Saturday, September 11, 2010

red red wings

Depending on how many cop shows take place where you live, you've either had (3 or more cop shows) or will have in the next few years (0-2 cop shows) Korean fried chicken.  The way Korean fried chicken is made, it's lightly floured and fried twice, and then sauced.  Double-frying - the same technique, minus the flouring of course, that you should use for French fries - results in a crispier final product that is more likely to stay crispy even when it's not piping hot, and furthermore is better able to stay crispy when moist.

The combination of the super-crispy chicken with sauce creates a texture you're familiar with from Chinese joints - not the ones that put the thick batter on everything they fry so that the sweet and sour shrimp is like big sponges soaking in sauce (goddamn you, food court), but places like P.F. Chang's that lightly batter and fry chunks of chicken before saucing them.  Same basic deal.  In Korea, whole chickens are chopped up into chunks and fried - but Korean chickens aren't factory-farmed like in the US of A, so they're smaller and better suited to, well, cooking and eating.  In the US, chicken parts make more sense, and those factory farms result in large, meaty wings, a chicken part that was usually discarded or used for stock until World War II.

Really, despite the transglutaminase and calcium alginate, despite the bacon beignets and coconut curry ice cream, what I think about the most, what I always circle around, is hamburgers, pizza, chicken wings, fruit, and cheese.  That's always been my way.  I'm not an embryonic pseudo-chef, I'm just a home cook who plays around with a few things.  At some point I expect I'll have a long entry on hot wings.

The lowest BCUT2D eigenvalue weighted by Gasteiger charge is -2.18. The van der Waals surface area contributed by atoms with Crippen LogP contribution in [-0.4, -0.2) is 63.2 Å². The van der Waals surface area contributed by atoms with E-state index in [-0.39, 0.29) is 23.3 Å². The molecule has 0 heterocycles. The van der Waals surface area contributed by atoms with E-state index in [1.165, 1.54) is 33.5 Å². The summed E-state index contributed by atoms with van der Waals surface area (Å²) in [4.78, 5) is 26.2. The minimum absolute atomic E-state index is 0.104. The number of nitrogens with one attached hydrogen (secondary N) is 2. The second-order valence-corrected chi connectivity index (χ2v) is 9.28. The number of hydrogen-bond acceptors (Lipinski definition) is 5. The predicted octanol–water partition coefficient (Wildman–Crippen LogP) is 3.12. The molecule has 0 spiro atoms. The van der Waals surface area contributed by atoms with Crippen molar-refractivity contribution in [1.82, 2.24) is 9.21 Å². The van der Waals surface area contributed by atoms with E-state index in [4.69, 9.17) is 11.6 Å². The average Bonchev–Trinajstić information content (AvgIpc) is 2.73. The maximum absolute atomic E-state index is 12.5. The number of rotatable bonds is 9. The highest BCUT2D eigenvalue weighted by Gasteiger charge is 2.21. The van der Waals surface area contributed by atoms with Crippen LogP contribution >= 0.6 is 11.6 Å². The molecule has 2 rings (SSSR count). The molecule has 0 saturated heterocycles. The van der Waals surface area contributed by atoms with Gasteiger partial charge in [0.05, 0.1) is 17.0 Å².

But right now, since I have this deep fryer, I wanted to try the Korean fried chicken method.  Specifically the method - Korean fried chicken is usually sauced with a gojujang sauce, which is cool, but I wanted to divorce the method from the flavor here.  I wanted to deal with the method on its own.

So I made red wings.

Hibiscus-marinated wings

I started by "brining" the wings overnight with hibiscus.  I literally did nothing more than put chicken wings in a Tupperware container with a handful of hibiscus flowers, and cover it all with water.  The splotches you see are where the wings were touching each other or the sides of the container.  The color is otherwise quite magenta.

Hibiscus-marinated wings, first fry

The wings after their first fry.  They have more color than it looks here; this time of year I don't have much sunlight in the house until much later in the day (it's 1pm as I type this and the sun hasn't hit my deck yet).  That said, in the end the hibiscus didn't contribute anything of note.

Hibiscus-marinated wings, double-fried and sauced

The wings after their second fry, with sauce.

The sauce is very very red.  I pureed watermelon chunks with watermelon rind that had been pickled with Kool Aid; strained that, and cooked it down until it was a thick sauce; strained that, and added Tabasco sauce, ginger, allspice, and cinnamon.  The result is a bright red sweet and sour sauce with a burn that is primarily ginger with other spice notes and a little chile heat.

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